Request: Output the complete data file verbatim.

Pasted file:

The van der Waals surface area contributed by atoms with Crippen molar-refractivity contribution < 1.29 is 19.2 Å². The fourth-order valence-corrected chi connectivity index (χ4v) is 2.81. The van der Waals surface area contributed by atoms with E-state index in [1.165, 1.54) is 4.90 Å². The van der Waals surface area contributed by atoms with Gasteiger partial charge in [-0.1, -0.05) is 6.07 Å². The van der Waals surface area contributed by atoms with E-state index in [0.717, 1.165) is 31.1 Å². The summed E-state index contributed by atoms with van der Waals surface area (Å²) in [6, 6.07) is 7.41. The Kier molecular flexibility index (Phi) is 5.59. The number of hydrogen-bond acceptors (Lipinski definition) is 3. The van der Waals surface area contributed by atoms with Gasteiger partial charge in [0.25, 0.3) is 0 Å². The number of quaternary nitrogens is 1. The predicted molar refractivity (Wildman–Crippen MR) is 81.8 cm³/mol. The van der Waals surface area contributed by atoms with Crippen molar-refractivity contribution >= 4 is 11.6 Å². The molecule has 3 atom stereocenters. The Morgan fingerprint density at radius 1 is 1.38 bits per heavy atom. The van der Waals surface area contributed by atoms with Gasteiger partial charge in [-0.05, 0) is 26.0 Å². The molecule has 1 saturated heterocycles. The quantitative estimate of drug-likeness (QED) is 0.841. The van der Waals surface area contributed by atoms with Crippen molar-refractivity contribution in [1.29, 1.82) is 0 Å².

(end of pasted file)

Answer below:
The van der Waals surface area contributed by atoms with Crippen molar-refractivity contribution < 1.29 is 19.2 Å². The fourth-order valence-corrected chi connectivity index (χ4v) is 2.81. The van der Waals surface area contributed by atoms with E-state index in [1.165, 1.54) is 4.90 Å². The van der Waals surface area contributed by atoms with Gasteiger partial charge in [-0.1, -0.05) is 6.07 Å². The van der Waals surface area contributed by atoms with E-state index in [0.717, 1.165) is 31.1 Å². The summed E-state index contributed by atoms with van der Waals surface area (Å²) in [6, 6.07) is 7.41. The Kier molecular flexibility index (Phi) is 5.59. The number of hydrogen-bond acceptors (Lipinski definition) is 3. The van der Waals surface area contributed by atoms with Gasteiger partial charge in [0.25, 0.3) is 0 Å². The number of quaternary nitrogens is 1. The predicted molar refractivity (Wildman–Crippen MR) is 81.8 cm³/mol. The van der Waals surface area contributed by atoms with Crippen molar-refractivity contribution >= 4 is 11.6 Å². The molecule has 3 atom stereocenters. The Morgan fingerprint density at radius 1 is 1.38 bits per heavy atom. The van der Waals surface area contributed by atoms with Gasteiger partial charge in [-0.05, 0) is 26.0 Å². The molecule has 1 saturated heterocycles. The quantitative estimate of drug-likeness (QED) is 0.841. The van der Waals surface area contributed by atoms with Crippen molar-refractivity contribution in [1.29, 1.82) is 0 Å².